$$ P_{i}^{\prime} = a \cdot e^{-k \cdot epoch}+b $$
(11)

The a,b, and k values can be calculated by solving Eq. 12

$$ \left\{\begin{array}{l} 0 = a+b \\ \frac{P_{i}}{4} = e^{-k \cdot N_{{epoch}} \cdot D} + b \end{array}\right. $$
(12)

FPGM [68] is a new technique that focuses on using a geometric median to prune away output channels. A geometric median is defined as follows: given a set of n points A=[a1,a2,...,an] with aiRd, find a point xRd that minimizes the sum of the Euclidean distances to them:

$$ x^{\ast} \in \text{argmin}_{x \in R^{d}} f(x) \text{ where} f(x) \triangleq \sum_{i \in [1,n]} || x - a_{i}||_{2} $$
(13)

Using Eq. 13, a geometric median \(F_{i}^{GM}\) for all the filters of a layer i can be found:

$$ \begin{aligned} \mathbf{W}_{i}^{GM} \in \text{argmin}_{x \in R^{n_{{out}} \times k * \times k}} g(x) \\ \text{where \space} g(x) \triangleq \sum_{j^{\prime} \in [1, n_{{in}}]} ||x - \mathbf{W}_{i,j^{\prime}}||_{2} \end{aligned} $$
(14)

In order to select, non-important output channels, the author proposed to find the channels that have the same or similar value of \(\mathbf {W}_{i}^{GM}\) which translates to:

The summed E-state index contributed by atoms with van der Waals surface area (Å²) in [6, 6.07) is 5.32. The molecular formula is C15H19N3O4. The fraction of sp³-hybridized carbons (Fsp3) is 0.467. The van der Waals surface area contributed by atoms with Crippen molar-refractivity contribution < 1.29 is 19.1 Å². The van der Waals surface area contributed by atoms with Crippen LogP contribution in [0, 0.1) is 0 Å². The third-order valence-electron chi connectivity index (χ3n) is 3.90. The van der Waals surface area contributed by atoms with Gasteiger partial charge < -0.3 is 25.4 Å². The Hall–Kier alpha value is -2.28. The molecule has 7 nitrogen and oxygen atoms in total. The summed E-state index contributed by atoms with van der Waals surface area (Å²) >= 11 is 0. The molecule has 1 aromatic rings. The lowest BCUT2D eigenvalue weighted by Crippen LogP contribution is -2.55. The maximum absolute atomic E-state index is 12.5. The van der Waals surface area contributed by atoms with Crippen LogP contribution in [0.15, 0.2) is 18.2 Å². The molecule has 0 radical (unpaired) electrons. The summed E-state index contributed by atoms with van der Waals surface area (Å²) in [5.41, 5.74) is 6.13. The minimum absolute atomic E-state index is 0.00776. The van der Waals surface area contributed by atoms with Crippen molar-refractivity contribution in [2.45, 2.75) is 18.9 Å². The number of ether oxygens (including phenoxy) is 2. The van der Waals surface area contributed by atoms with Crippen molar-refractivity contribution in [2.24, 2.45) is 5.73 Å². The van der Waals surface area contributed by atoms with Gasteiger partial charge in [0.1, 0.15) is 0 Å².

$$ \begin{aligned} \mathbf{W}_{i,j^{\ast}} \in \text{argmin}_{x \in R^{n_{{out}} \times k * \times k}} ||\mathbf{W}_{i,j^{\ast}} - \mathbf{W}_{i}^{GM}||_{2} \end{aligned} $$
(15)

Since geometric median is a non-trivial problem, it is quite computationally intensive; therefore, the authors propose to relax the problem by assuming that:

$$ \begin{aligned} ||\mathbf{W}_{i,j^{\ast}} - \mathbf{W}_{i}^{GM}||_{2} = 0 \end{aligned} $$
(16)

This transforms Eq. 14 to:

$$ \begin{aligned} \mathbf{W}_{i,j^{\ast}} \in \text{argmin}_{j^{\ast} \in R^{n_{{in}} \times k * \times k}} \sum_{j^{\prime} \in [1, n_{{out}}]} ||x - \mathbf{W}_{i,j^{\prime}}||_{2} \\ &= \text{argmin}_{j^{\ast} \in R^{n_{{in}} \times k * \times k}} g(x) \end{aligned} $$
(17)

The algorithm of FPGM is summarized in Algorithm 5.